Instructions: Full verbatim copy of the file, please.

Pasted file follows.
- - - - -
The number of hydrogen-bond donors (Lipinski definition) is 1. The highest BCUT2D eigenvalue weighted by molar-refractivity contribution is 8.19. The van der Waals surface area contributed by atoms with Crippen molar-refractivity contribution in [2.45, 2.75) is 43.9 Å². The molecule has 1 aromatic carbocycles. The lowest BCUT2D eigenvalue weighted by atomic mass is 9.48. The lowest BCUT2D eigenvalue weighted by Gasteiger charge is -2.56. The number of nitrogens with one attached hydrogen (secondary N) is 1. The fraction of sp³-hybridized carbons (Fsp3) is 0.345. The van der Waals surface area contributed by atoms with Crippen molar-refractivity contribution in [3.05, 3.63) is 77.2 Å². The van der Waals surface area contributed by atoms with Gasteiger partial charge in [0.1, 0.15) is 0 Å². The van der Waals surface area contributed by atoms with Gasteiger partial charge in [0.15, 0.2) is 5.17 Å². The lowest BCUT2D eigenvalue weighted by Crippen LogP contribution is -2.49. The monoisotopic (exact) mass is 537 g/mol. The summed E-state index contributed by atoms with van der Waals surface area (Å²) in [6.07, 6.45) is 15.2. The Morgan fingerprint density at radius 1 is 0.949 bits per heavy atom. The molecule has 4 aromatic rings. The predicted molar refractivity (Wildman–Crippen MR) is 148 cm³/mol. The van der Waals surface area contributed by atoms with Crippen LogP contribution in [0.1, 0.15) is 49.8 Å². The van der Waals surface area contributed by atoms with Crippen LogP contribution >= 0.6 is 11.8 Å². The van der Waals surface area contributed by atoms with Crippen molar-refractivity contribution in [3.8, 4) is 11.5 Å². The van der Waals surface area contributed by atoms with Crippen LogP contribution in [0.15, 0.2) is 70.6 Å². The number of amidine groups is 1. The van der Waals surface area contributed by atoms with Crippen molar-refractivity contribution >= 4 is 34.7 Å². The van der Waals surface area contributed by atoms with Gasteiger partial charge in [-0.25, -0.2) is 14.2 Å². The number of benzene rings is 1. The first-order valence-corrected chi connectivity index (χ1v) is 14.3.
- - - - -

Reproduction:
The number of hydrogen-bond donors (Lipinski definition) is 1. The highest BCUT2D eigenvalue weighted by molar-refractivity contribution is 8.19. The van der Waals surface area contributed by atoms with Crippen molar-refractivity contribution in [2.45, 2.75) is 43.9 Å². The molecule has 1 aromatic carbocycles. The lowest BCUT2D eigenvalue weighted by atomic mass is 9.48. The lowest BCUT2D eigenvalue weighted by Gasteiger charge is -2.56. The number of nitrogens with one attached hydrogen (secondary N) is 1. The fraction of sp³-hybridized carbons (Fsp3) is 0.345. The van der Waals surface area contributed by atoms with Crippen molar-refractivity contribution in [3.05, 3.63) is 77.2 Å². The van der Waals surface area contributed by atoms with Gasteiger partial charge in [0.1, 0.15) is 0 Å². The van der Waals surface area contributed by atoms with Gasteiger partial charge in [0.15, 0.2) is 5.17 Å². The lowest BCUT2D eigenvalue weighted by Crippen LogP contribution is -2.49. The monoisotopic (exact) mass is 537 g/mol. The summed E-state index contributed by atoms with van der Waals surface area (Å²) in [6.07, 6.45) is 15.2. The Morgan fingerprint density at radius 1 is 0.949 bits per heavy atom. The molecule has 4 aromatic rings. The predicted molar refractivity (Wildman–Crippen MR) is 148 cm³/mol. The van der Waals surface area contributed by atoms with Crippen LogP contribution in [0.1, 0.15) is 49.8 Å². The van der Waals surface area contributed by atoms with Crippen LogP contribution >= 0.6 is 11.8 Å². The van der Waals surface area contributed by atoms with Crippen molar-refractivity contribution in [3.8, 4) is 11.5 Å². The van der Waals surface area contributed by atoms with Crippen LogP contribution in [0.15, 0.2) is 70.6 Å². The number of amidine groups is 1. The van der Waals surface area contributed by atoms with Crippen molar-refractivity contribution >= 4 is 34.7 Å². The van der Waals surface area contributed by atoms with Gasteiger partial charge in [-0.25, -0.2) is 14.2 Å². The number of benzene rings is 1. The first-order valence-corrected chi connectivity index (χ1v) is 14.3.